The San Francisco Bay Conservation and Development Commission is ready for a gruesome battle with the federal General Service Administration over McKay Avenue in the county of Alameda. The Commission’s decision to challenge GSA’s exercise of eminent domain to acquire McKay Avenue was reached during a closed session meeting held on June 5th.
After the state refused to grant GSA utility easement rights for McKay Ave, GSA filed suit against East Bay Regional Park District back in April. A number of citizens as well as state and local organizations raised enough signatures to get an initiative on the November ballot to rezone as open space the area where developer Tim Lewis Communities is planning to build luxury homes.
The Committee’s reasoning in regards to filing suit is to compel the GSA to show that it’s eminent domain lawsuit against the Park District is allowed under the federal Coastal Zone Management Act. This Act requires federal coastline projects to be consistent with state law.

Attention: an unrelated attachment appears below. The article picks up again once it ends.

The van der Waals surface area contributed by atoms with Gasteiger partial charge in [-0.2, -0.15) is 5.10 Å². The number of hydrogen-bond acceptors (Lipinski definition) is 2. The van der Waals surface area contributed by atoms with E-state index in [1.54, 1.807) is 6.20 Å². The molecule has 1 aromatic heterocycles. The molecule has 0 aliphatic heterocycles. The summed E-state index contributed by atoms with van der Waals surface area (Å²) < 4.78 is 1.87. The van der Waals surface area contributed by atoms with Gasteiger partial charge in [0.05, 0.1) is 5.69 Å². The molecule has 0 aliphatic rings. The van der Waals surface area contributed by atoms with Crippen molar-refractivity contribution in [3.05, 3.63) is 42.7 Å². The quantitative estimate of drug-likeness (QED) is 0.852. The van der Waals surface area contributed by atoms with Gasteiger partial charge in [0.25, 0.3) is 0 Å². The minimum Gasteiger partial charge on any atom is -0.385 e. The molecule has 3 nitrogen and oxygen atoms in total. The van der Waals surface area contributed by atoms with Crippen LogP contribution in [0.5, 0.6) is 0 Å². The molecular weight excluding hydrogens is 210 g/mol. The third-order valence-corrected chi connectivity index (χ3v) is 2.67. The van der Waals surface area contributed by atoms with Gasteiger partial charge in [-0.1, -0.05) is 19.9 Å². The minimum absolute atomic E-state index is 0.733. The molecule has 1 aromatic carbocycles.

The advocates for open space are also suing the city of Alameda for allowing rezoning of the area for residential development without complying with the California Environmental Quality Act. Back in 2008, Alameda citizens voted to use the surplus land to expand Crown beach; however, their bid was trumped by the developer’s near $3 million bid.
If successful, the Commission’s efforts will stop the eminent domain proceedings; though, only temporarily.
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By: A.J. Hazarabedian
To learn more about A.J. Hazarabedian, the managing partner at California Eminent Domain Law Group, visit http://www.eminentdomainlaw.net/aboutAJH.php